Confused In The Kitchen? Share A Photo, Get Some Help
We've all got those strange food items in the kitchen that either bewilder or bore us: A strange can of beans bought in a pre-storm panic. Something in another language, gifted as a souvenir. Bulk items purchased for an ambitious recipe, used exactly once.
And usually, those things just sit there ... forever. But what if you could ask a bunch of people, "Hey, what do I do with this?"
NPR's Morning Edition just launched a project called Cook Your Cupboard to help with that. It's simple: Post a photo of what has you stumped. Then get (and give!) advice in the comments.
Every few weeks we'll ask for something different (like freezer items, spices, surplus produce). But the first round is general: Just pick any three questionable things in your kitchen.
Need inspiration? Morning Edition's David Greene found these weird things: Red and white popcorn kernels, apricot oil from Vienna and never-opened blackberry jam. And the suggestions are already rolling in.
We hope you can help each other out of your kitchen conundrums. And as a bonus, every few weeks we'll also bring one participant on-air — to get expert advice from a chef. First up is Nigella Lawson. We think she can make anything (even watermelon preserves) sound delicious.
DAVID GREENE, HOST:
It is spring cleaning season, and if you're like me you probably have a few strange food items hanging around in your kitchen. Well, our producer, Selena Simmons-Duffin, is here to explain a new project NPR is doing about these mysterious items that we all have hanging around. Hey, Selena.
SELENA SIMMONS-DUFFIN, BYLINE: Hey.
GREENE: So what is this project? Tell me about it.
SIMMONS-DUFFIN: OK. It's called Cook Your Cupboard, and it's an online tool that you can use to get advice on how to make your mysterious pantry puzzlers into things that you can use for a meal.
GREENE: Actually eat.
SIMMONS-DUFFIN: Exactly. Something that you can take from your pantry to the table. So what we're asking is that people find no more than three things that they have around, take a photo, submit it at NPR.org/Cupboard, or if you're on Tumblr, it's Cook Your Cupboard is the name of the Tumblr. And you can tell the story behind it and then other people, other viewers, listeners will be able to comment with ideas and recipes and advice.
GREENE: They could give you some sort of recipe or they could just say this stuff is way too weird. There's nothing you can...
SIMMONS-DUFFIN: Yeah, throw it out. That's possible too.
GREENE: OK. Well, all this explains why you had me bring in a photo from my cupboard of some weird items.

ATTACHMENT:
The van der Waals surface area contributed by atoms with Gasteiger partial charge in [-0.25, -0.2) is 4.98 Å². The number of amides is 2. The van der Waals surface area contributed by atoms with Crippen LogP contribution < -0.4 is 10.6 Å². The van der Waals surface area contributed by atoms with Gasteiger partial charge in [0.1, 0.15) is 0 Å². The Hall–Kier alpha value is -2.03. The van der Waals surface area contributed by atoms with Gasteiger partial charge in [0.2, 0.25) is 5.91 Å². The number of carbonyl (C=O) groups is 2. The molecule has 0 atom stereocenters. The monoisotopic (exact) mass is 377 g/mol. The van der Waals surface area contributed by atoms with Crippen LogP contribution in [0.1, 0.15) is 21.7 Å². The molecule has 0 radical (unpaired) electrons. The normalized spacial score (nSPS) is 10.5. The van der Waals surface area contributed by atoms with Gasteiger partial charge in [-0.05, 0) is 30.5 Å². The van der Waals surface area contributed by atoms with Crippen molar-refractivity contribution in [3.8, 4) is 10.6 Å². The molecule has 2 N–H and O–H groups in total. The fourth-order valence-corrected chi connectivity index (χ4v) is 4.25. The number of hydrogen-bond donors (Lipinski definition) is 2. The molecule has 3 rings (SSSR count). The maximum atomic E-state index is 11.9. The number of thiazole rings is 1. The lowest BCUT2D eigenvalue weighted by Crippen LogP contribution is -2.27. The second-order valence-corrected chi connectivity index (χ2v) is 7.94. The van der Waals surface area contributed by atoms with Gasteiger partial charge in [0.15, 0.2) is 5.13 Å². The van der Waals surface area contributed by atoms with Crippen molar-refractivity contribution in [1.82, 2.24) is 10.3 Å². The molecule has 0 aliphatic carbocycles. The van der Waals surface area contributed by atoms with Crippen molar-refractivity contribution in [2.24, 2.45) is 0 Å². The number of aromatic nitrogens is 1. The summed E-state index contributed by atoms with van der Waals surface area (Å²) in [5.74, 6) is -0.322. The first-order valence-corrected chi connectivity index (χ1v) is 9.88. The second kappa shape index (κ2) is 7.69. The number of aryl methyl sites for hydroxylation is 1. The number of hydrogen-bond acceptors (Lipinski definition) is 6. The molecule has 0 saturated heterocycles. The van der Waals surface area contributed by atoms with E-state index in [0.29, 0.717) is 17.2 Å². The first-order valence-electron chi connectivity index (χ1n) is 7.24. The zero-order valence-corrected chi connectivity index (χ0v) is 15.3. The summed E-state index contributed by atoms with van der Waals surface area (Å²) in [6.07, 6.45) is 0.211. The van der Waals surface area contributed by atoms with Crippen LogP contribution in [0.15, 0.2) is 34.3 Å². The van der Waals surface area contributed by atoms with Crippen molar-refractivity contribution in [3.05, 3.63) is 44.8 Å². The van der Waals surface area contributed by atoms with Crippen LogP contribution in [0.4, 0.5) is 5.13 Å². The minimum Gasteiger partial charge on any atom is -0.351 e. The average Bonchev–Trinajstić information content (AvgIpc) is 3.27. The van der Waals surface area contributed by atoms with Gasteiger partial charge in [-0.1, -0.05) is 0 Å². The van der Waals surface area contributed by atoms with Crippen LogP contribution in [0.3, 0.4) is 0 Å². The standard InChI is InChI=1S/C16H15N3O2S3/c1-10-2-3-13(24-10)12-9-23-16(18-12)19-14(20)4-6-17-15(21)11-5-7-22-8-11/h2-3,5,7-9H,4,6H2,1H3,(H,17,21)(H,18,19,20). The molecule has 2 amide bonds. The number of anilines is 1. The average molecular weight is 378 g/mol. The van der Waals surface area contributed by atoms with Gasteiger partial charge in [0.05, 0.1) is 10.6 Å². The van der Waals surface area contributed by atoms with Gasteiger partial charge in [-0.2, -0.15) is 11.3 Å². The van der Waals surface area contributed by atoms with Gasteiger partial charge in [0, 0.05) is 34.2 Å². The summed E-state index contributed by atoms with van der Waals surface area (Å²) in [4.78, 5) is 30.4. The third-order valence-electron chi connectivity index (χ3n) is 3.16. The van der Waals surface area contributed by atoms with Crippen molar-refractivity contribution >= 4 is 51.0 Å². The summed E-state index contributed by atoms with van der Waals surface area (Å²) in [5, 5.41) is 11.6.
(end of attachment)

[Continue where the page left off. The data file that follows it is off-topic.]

SIMMONS-DUFFIN: So, tell me what you found.
GREENE: OK. Well, what we're looking at here, this is the photo - it's red and white premium popcorn, a strange jar of something which my wife tells me is actually apricot oil, and Lydia's blackberry jam - was a gift from my friend Lydia, and she saw it in a store in Amish country, Pennsylvania, where Lydia and I are both from. And we haven't used these things. So...
SIMMONS-DUFFIN: Oh, well, that seems like a shame, especially the jam.
GREENE: So I could put this photo on this website and explain what I just explained to you and people will say, hey, I got an idea for popcorn, apricot oil and jam.
SIMMONS-DUFFIN: Totally, totally. And already we've just launched and we've gotten watermelon preserves and tamarind paste and pigeon peas and all sorts of things that people have hanging out in their kitchen already that they need advice for what to do with it.
GREENE: Pigeon peas?
SIMMONS-DUFFIN: Yeah, pigeon peas. Now, I have to say that I am not a chef. We need other people to go and offer their guidance.
GREENE: OK. So a lot of online elements to this. Are we going to be hearing some stuff on the radio, on MORNING EDITION also?
SIMMONS-DUFFIN: Yeah. There will be a home for Cook Your Cupboard on air. You'll hear segments with chefs who are talking to submitters about their - things in their cupboard and the excellent, delicious things that they can make out of them. And the first chef who's going to be on is Nigella Lawson, who is one of MORNING EDITION's favorite and a very famous cookbook author and TV personality. So you'll have to stay tuned for Nigella's advice about your pantry.
GREENE: Excellent. This sounds fun. MORNING EDITION producer Selena Simmons-Duffin. Thanks, Selena.
SIMMONS-DUFFIN: Thank you.
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GREENE: Once more, that website is NPR.org/Cupboard. Send us photos of what's in your pantry.
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GREENE: This is NPR News. Transcript provided by NPR, Copyright NPR.